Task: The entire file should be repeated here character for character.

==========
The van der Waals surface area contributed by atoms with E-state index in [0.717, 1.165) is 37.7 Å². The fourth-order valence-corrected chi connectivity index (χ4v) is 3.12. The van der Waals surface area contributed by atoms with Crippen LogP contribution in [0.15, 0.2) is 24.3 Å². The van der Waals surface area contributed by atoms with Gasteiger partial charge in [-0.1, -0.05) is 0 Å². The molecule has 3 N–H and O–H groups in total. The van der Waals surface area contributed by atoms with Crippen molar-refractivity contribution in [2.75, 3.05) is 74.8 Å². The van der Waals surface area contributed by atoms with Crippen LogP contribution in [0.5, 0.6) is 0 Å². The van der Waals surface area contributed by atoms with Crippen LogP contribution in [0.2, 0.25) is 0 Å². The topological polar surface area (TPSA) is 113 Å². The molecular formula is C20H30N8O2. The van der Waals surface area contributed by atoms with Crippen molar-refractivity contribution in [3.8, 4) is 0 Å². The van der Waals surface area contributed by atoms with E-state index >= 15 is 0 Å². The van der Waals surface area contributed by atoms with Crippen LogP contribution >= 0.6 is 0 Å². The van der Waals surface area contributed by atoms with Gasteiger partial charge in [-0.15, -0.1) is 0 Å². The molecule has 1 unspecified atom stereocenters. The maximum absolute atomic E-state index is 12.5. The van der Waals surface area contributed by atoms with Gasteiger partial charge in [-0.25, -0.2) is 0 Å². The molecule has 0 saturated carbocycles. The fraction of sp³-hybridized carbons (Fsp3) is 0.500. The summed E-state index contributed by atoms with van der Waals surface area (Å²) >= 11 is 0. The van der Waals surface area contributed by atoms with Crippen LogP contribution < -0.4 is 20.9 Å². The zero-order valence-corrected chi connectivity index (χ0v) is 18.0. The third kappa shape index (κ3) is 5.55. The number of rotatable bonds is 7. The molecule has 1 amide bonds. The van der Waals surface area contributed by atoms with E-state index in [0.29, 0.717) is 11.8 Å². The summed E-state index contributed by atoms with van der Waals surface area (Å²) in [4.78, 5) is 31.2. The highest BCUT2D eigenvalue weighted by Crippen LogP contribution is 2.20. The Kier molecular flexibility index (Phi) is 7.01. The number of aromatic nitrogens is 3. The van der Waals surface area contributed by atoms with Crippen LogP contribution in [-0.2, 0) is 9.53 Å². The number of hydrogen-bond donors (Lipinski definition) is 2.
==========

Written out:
The van der Waals surface area contributed by atoms with E-state index in [0.717, 1.165) is 37.7 Å². The fourth-order valence-corrected chi connectivity index (χ4v) is 3.12. The van der Waals surface area contributed by atoms with Crippen LogP contribution in [0.15, 0.2) is 24.3 Å². The van der Waals surface area contributed by atoms with Gasteiger partial charge in [-0.1, -0.05) is 0 Å². The molecule has 3 N–H and O–H groups in total. The van der Waals surface area contributed by atoms with Crippen molar-refractivity contribution in [2.75, 3.05) is 74.8 Å². The van der Waals surface area contributed by atoms with Crippen LogP contribution in [0.5, 0.6) is 0 Å². The van der Waals surface area contributed by atoms with Crippen LogP contribution in [0.2, 0.25) is 0 Å². The topological polar surface area (TPSA) is 113 Å². The molecular formula is C20H30N8O2. The van der Waals surface area contributed by atoms with Crippen molar-refractivity contribution in [3.8, 4) is 0 Å². The van der Waals surface area contributed by atoms with E-state index >= 15 is 0 Å². The van der Waals surface area contributed by atoms with Crippen LogP contribution >= 0.6 is 0 Å². The van der Waals surface area contributed by atoms with Gasteiger partial charge in [-0.15, -0.1) is 0 Å². The molecule has 1 unspecified atom stereocenters. The maximum absolute atomic E-state index is 12.5. The van der Waals surface area contributed by atoms with Gasteiger partial charge in [-0.25, -0.2) is 0 Å². The molecule has 0 saturated carbocycles. The fraction of sp³-hybridized carbons (Fsp3) is 0.500. The summed E-state index contributed by atoms with van der Waals surface area (Å²) >= 11 is 0. The van der Waals surface area contributed by atoms with Crippen LogP contribution < -0.4 is 20.9 Å². The zero-order valence-corrected chi connectivity index (χ0v) is 18.0. The third kappa shape index (κ3) is 5.55. The number of rotatable bonds is 7. The molecule has 1 amide bonds. The van der Waals surface area contributed by atoms with E-state index in [0.29, 0.717) is 11.8 Å². The summed E-state index contributed by atoms with van der Waals surface area (Å²) in [4.78, 5) is 31.2. The highest BCUT2D eigenvalue weighted by Crippen LogP contribution is 2.20. The Kier molecular flexibility index (Phi) is 7.01. The number of aromatic nitrogens is 3. The van der Waals surface area contributed by atoms with Crippen LogP contribution in [-0.2, 0) is 9.53 Å². The number of hydrogen-bond donors (Lipinski definition) is 2.